Tag Archives: new project

New Project: Assessment of Pedestrian Safety and Driver Behavior Near Automated Vehicles

With the number of automated vehicles increasing on our roadways it is important to understand their potential impacts and how other road users will interact with them. In the future, there will be a more pronounced shared levels-of-automation transportation network, with fully manual, partially automated, and fully automated vehicles sharing the same Minnesota roads. While planners and engineers have a reasonable idea of how humans drive around other humans, what is not as well-known is human driving behavior around automated vehicles.

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New Project: Identifying Deer-Vehicle Collision Concentrations in Minnesota

Deer-vehicle collisions are a significant risk to public safety on Minnesota roads—causing injuries and death for humans and animals, and property damage. Minnesota ranks among the top 10 riskiest states for deer-vehicle collisions in the nation.

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New Project: Designing An Autonomous Service to Cover Transit Last Mile in Low-Density Areas

Public transportation provides a safe, convenient, affordable, and eco‐friendly mobility service. However, due to its fixed routes and limited network coverage, it is sometimes difficult or impossible for passengers to walk from a transit stop to their destination. This inaccessibility problem is also known as the “transit last mile connectivity problem”.

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New Project: Bridge Low Slump Concrete Overlay Mix Design for Mobile Mixers

In recent years, MnDOT has seen an increase in cracking of low slump overlays. Cracking of overlays allows chlorides to get into the bridge deck which leads to deterioration of the reinforcement and eventual delamination or spalling.  This means that the bridge deck needs to be repaired or even replaced before the service life has been reached.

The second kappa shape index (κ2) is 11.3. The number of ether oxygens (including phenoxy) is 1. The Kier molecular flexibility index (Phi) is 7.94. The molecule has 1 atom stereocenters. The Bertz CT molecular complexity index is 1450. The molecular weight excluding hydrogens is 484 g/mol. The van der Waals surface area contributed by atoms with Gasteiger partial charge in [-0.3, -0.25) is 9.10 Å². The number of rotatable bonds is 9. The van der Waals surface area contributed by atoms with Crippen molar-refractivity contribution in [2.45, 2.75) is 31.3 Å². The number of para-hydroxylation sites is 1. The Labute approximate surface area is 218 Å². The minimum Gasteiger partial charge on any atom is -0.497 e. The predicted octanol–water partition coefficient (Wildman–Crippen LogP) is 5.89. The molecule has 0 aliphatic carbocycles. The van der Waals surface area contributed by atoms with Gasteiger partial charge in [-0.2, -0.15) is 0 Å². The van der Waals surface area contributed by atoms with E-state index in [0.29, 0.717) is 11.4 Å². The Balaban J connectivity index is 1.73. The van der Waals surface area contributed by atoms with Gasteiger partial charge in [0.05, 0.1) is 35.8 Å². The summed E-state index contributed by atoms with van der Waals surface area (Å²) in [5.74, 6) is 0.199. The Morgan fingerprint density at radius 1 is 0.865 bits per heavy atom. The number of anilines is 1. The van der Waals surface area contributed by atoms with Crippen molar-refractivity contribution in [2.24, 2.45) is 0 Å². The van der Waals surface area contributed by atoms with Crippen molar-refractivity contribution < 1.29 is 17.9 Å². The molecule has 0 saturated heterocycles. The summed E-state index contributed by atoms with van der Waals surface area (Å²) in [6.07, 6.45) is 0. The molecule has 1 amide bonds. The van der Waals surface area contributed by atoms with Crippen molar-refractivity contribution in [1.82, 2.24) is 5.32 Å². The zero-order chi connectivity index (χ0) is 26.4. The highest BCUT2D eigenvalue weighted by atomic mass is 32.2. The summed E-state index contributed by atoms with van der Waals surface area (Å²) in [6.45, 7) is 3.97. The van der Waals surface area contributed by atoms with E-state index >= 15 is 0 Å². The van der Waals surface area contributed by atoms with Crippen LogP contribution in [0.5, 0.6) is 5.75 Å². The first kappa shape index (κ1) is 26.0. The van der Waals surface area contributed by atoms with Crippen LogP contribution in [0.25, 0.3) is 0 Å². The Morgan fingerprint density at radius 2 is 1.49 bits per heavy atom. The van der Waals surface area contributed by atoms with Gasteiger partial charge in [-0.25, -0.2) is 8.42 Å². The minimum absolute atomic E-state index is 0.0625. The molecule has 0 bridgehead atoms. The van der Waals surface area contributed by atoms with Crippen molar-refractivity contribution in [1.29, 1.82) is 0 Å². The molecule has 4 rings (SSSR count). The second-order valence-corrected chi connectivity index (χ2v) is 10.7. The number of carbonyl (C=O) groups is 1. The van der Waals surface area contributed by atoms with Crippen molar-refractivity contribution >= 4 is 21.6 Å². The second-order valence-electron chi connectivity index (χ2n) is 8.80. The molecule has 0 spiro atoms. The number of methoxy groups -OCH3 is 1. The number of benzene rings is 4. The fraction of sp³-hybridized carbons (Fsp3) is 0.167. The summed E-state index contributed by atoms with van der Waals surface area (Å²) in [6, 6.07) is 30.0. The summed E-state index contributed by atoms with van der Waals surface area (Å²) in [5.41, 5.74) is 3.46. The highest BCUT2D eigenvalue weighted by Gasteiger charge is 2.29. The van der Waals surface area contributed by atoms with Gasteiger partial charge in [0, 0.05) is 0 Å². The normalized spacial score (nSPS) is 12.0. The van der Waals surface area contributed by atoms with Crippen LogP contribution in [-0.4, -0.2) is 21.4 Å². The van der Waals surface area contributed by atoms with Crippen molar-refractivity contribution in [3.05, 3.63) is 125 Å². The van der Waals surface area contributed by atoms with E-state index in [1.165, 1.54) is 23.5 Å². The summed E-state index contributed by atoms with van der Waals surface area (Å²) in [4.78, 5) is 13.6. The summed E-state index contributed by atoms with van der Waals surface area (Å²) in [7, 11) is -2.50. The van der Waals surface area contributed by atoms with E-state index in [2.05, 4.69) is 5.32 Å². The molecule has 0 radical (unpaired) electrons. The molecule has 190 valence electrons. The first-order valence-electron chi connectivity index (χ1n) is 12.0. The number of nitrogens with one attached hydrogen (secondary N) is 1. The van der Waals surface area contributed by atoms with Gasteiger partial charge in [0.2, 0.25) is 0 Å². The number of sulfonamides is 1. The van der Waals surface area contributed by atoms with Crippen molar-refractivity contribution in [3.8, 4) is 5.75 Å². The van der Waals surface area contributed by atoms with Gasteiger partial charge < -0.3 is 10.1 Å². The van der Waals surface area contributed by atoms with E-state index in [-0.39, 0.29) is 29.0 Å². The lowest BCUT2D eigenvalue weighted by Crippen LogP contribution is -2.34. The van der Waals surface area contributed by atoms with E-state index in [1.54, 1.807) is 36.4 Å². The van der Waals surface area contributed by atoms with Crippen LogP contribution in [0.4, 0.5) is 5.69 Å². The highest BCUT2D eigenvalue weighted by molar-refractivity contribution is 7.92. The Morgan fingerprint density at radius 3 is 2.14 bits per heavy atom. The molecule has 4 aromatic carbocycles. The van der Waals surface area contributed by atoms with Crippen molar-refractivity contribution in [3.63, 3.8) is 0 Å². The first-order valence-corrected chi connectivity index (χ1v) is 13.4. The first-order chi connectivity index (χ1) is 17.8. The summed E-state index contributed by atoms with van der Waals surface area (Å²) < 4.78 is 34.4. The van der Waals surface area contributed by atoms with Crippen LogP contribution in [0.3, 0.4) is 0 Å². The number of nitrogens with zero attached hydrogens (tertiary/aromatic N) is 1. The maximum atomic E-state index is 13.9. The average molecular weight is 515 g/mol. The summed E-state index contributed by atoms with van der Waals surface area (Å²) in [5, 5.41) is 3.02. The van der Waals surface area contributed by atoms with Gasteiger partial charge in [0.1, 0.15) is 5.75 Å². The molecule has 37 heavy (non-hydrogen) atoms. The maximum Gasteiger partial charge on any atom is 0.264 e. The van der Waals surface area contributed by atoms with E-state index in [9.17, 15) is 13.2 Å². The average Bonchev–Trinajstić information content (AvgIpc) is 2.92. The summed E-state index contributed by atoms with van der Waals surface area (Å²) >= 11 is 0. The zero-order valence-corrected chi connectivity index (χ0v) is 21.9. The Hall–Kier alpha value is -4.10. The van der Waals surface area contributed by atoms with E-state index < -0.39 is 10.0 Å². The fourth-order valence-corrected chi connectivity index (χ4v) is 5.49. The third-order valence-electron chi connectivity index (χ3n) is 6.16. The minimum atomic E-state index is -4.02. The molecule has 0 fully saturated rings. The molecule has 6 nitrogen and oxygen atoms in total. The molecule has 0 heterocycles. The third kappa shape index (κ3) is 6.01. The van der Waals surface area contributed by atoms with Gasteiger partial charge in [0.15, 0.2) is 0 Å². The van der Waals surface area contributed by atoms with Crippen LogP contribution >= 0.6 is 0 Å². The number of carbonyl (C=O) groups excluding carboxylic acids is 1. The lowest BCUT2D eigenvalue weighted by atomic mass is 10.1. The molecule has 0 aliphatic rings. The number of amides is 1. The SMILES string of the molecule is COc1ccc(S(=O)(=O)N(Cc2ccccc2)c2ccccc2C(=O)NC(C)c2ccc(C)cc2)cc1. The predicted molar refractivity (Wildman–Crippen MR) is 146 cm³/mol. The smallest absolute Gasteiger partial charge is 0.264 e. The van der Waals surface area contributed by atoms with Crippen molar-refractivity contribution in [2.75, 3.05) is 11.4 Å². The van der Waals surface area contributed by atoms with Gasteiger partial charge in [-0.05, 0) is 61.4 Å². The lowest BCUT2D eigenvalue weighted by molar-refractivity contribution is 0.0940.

What is a low slump overlay? A low slump overlay is a technique used by DOTs to extend the life of bridge decks. They are typically 2″ thick and designed to provide low permeability.

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New Project: Advancing Equity in Accessibility and Travel Experiences: The Role of Gender and Identity

In the early 1990s, Minnesota became the first state in the nation to prohibit discrimination based on a person’s sexual orientation and gender identity. Yet the state continues to use male-female categories when investigating the role of gender in transportation issues such as travel behavior and transportation accessibility. Since a person’s identity can have a significant influence on their own and others’ behavior and experiences, excluding gender diversity in this type of transportation research could result in an incomplete understanding of the issues and perceptions about quality of life.

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New Project: Evaluation of Corrugated HDPE Pipes Manufactured with Recycled Content

Historically, federal regulations have required that MnDOT use pipes made with all-new materials in various applications, such as redirecting stormwater under roadways. However, recent changes to these regulations have made it possible for the agency to also consider pipes made with recycled materials, which could provide MnDOT with more options when choosing products for future projects.

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New Project: Maximizing Transportation Assets by Building Community Connection Through Innovative Development of Rights of Way and Airspace

Transportation agencies throughout the United States are focused on repairing the damage that highway construction has caused in communities.

MnDOT seeks partnerships with communities, businesses, and government entities to better utilize state highway lands and airspace.

These partnerships aim to enhance economic wellbeing and quality of life. Projects like highway caps and development of spaces underneath highways can increase equity, reduce disparities, and limit environmental impacts.

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New Project: Enhancing Managed Lane Equity Analysis

Managed lanes, like Minnesota’s E-ZPass express lanes, are designed to improve mobility and travel time reliability for transit users, carpoolers and other motorists during peak travel hours. The lanes provide many societal benefits such as increased transit ridership, higher vehicle occupancies, more reliable travel options, and reduced traffic congestion and pollution.

However, because the lanes use pricing to deliver these benefits, they must be designed, constructed and operated equitably. The key is striking a balance that’s fair for everyone.

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New Project: Improving Transportation Equity for All by Centering the Needs of Marginalized and Underserved Communities

Government policies often prioritize the needs of the dominant group or culture, resulting in systems and services that benefit some people more than others. To better address the transportation needs of underserved communities, transportation agencies must first understand people’s lived transportation experiences. Listening is a critical first step toward mitigating the effects of marginalization and discrimination in transportation.

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